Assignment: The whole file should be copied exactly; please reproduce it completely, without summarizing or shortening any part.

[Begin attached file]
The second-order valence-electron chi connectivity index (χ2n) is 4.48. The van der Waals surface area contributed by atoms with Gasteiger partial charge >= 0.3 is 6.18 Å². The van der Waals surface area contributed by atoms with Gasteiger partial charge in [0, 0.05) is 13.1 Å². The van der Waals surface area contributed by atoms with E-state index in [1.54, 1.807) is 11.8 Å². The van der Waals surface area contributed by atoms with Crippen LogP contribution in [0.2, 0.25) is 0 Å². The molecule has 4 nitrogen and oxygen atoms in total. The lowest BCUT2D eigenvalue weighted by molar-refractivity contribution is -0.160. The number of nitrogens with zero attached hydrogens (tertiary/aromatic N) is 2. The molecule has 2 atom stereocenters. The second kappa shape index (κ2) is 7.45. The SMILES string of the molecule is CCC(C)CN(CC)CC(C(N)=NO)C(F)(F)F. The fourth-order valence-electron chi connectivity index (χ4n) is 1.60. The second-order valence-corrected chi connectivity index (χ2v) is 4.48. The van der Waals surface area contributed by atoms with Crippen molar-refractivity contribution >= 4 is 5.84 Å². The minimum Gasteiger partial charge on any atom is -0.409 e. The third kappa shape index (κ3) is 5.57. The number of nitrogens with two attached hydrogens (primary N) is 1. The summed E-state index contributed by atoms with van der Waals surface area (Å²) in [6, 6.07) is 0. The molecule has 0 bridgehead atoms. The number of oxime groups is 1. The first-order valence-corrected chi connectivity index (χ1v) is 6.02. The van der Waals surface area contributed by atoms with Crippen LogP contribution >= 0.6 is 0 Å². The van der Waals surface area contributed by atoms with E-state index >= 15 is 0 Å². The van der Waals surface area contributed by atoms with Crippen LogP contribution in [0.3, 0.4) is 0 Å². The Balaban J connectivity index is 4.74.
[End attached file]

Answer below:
The second-order valence-electron chi connectivity index (χ2n) is 4.48. The van der Waals surface area contributed by atoms with Gasteiger partial charge >= 0.3 is 6.18 Å². The van der Waals surface area contributed by atoms with Gasteiger partial charge in [0, 0.05) is 13.1 Å². The van der Waals surface area contributed by atoms with E-state index in [1.54, 1.807) is 11.8 Å². The van der Waals surface area contributed by atoms with Crippen LogP contribution in [0.2, 0.25) is 0 Å². The molecule has 4 nitrogen and oxygen atoms in total. The lowest BCUT2D eigenvalue weighted by molar-refractivity contribution is -0.160. The number of nitrogens with zero attached hydrogens (tertiary/aromatic N) is 2. The molecule has 2 atom stereocenters. The second kappa shape index (κ2) is 7.45. The SMILES string of the molecule is CCC(C)CN(CC)CC(C(N)=NO)C(F)(F)F. The fourth-order valence-electron chi connectivity index (χ4n) is 1.60. The second-order valence-corrected chi connectivity index (χ2v) is 4.48. The van der Waals surface area contributed by atoms with Crippen molar-refractivity contribution >= 4 is 5.84 Å². The minimum Gasteiger partial charge on any atom is -0.409 e. The third kappa shape index (κ3) is 5.57. The number of nitrogens with two attached hydrogens (primary N) is 1. The summed E-state index contributed by atoms with van der Waals surface area (Å²) in [6, 6.07) is 0. The molecule has 0 bridgehead atoms. The number of oxime groups is 1. The first-order valence-corrected chi connectivity index (χ1v) is 6.02. The van der Waals surface area contributed by atoms with Crippen LogP contribution >= 0.6 is 0 Å². The van der Waals surface area contributed by atoms with E-state index >= 15 is 0 Å². The van der Waals surface area contributed by atoms with Crippen LogP contribution in [0.3, 0.4) is 0 Å². The Balaban J connectivity index is 4.74.